Yet the trade in Black Sea slaves provided merchants with profit and prestige; states with military recruits, tax revenue and diplomatic influence; and households with the service of women, men and children.

Reading notarial registers, tax records, law, merchants’ accounts, travelers’ tales and letters, sermons, slave-buying manuals, literary works and treaties, Barker gives a rich picture of the context in which merchants traded and enslaved people met their fate.

Short-listed works

Beyond Hashtags: Racial Politics and Black Digital Networks

Author: Sarah Florini, associate professor, Department of English
Publisher: NYU Press

Colonial Legacies in Chicana/o Literature and Culture: Looking Through the Kaleidoscope

Author: Vanessa Fonseca-Chávez, assistant dean of diversity, equity and inclusion, College of Integrated Sciences and Arts
Publisher: University of Arizona Press

Psychomotor Aesthetics: Movement and Affect in Modern Literature and Film

Author: Ana Hedberg Olenina, assistant professor, School of International Letters and Cultures
Publisher: Oxford University Press

Women, Sex, and Madness: Notes from the Edge

Author: Breanne Fahs, professor, School of Humanities, Arts and Cultural Studies
Publisher: Routledge

Research advancement

The institute offers support to The College’s Division of Humanities at ASU as well as internal funding recipients in developing and crafting humanities-based projects for external funding applications.

Support includes identifying funding sources as well as providing assistance with all aspects of an external application, with no regard to the size, scope, funding level or experience of the researcher(s).*

*Research advancement data are measured over an 18-month project period (Jan. 1, 2020-June 30, 2021).

4.96M

dollars in external funding was awarded

16

collaborative proposals were submitted

12

proposals included direct engagement with local communities

46

ASU faculty participated in sponsored projects in collaboration with the Division of Humanities

38

project proposals were submitted

14

proposals were awarded funding (with 12 still pending at the time of reporting)

Events and workshops

Institute events centralize the humanities in building just, ethical and sustainable worlds. Additionally, professional development workshops help faculty and students thrive as scholars in the humanities. 

84

virtual events and workshops were offered to the community

34

events employed humanities methodologies to advocate for more just futures for marginalized communities

18

events addressed challenges brought on by the COVID-19 pandemic and the role of the humanities in overcoming those challenges

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Adaptation, Resiliency and Care series

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Scholarly Series on Hope and Empowerment

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Identity, community and belonging with adrienne maree brown

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Designing for Care and Embracing Ungrading with Jesse Stommel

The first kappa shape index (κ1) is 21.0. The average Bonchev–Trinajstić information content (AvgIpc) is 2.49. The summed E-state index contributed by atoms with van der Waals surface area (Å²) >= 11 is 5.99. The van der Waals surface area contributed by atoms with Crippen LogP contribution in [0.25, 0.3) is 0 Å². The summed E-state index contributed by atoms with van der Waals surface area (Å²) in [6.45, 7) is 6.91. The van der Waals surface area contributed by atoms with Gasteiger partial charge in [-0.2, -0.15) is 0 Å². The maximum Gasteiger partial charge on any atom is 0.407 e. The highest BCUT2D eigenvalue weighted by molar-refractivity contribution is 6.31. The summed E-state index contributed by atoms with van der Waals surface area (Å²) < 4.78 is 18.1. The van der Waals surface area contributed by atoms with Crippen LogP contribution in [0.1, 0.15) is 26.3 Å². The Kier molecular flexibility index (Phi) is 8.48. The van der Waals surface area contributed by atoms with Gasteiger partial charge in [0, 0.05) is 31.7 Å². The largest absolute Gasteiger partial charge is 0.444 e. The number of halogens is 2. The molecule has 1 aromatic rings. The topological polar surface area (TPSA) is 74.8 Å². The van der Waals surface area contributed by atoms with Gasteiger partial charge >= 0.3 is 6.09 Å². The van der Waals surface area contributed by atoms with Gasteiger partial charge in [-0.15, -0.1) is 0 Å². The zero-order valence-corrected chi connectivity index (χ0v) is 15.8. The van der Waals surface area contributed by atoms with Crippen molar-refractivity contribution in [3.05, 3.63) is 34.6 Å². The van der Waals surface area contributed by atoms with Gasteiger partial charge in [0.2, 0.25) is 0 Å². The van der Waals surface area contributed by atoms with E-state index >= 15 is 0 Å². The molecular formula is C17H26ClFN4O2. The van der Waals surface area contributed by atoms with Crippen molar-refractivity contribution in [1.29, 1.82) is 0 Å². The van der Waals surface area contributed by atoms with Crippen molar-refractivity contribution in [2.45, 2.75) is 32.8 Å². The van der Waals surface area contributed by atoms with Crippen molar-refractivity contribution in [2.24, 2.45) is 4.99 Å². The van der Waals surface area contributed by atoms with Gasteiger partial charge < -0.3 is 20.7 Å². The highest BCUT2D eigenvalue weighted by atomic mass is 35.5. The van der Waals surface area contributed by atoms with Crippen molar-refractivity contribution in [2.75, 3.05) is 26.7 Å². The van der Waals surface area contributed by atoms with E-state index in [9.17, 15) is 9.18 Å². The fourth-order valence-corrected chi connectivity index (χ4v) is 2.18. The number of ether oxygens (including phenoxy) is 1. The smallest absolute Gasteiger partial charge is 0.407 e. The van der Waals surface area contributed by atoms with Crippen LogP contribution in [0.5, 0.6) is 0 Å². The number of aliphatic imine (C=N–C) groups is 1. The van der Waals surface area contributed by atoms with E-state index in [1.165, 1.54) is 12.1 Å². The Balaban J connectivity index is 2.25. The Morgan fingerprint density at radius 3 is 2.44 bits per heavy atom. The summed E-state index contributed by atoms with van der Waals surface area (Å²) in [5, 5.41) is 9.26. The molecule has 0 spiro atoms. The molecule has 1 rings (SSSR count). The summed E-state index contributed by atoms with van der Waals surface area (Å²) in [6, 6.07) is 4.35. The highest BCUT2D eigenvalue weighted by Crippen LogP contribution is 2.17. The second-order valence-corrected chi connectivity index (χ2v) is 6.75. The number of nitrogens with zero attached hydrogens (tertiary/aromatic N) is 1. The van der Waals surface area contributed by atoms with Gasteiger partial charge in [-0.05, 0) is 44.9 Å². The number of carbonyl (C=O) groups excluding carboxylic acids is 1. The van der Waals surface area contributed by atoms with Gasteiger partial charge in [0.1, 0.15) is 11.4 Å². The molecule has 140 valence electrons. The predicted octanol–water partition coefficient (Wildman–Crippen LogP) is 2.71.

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Medicalizing Blackness with Rana Hogarth

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Examining TikTok with T.X. Watson

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Initiatives

These dynamic programs are designed to make an impact in critical areas of contemporary life through interdisciplinary humanities research.

They are windows into imagining and building better futures for us all. 

6

interdisciplinary initiatives were supported in 2020-21

24K

dollars in funding was provided to institute initiatives

33

events were hosted by institute initiatives

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‘Extraction, Disposability and Resistance’

The “Extraction, Disposability and Resistance” series hosted by the Black Ecologies Initiative brought together environmental justice organizers, farmers, performance and visual artists and intellectuals.

Together, participants discussed overcoming extraction and disaster, confronting ecological crises and connecting Black communities across time and place.

Watch the series

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Bias, racism and colonialism in the history of epidemics

The COVID-19 pandemic is not the first or the only disease outbreak that has threatened human health and disproportionately affected those already disadvantaged by established institutions and networks of care.

The Plagues, Epidemics and Culture: Histories of Crisis and Care series hosted by the Health Humanities Initiative explored historical changes in the cultures of care that arose from past epidemics. Speakers addressed how bias, racism and colonialism are intimately bound up in the histories of epidemics and what can be learned from these histories.

(Photo courtesy Wikimedia Commons. Camp Funston, at Fort Riley, Kansas, during the 1918 Spanish flu pandemic.)

Watch the series

Thank you

The past year has brought on challenging new circumstances and called attention to existing social injustices. In response to these challenges, the Institute for Humanities Research has funded and organized events, initiatives and projects that seek to build better futures through humanities methodologies.

Thank you to our friends, colleagues and stakeholders who have supported these efforts. Together, we can create just, ethical and sustainable worlds.

How can the humanities change the world?

Just, ethical, sustainable worlds start with the humanities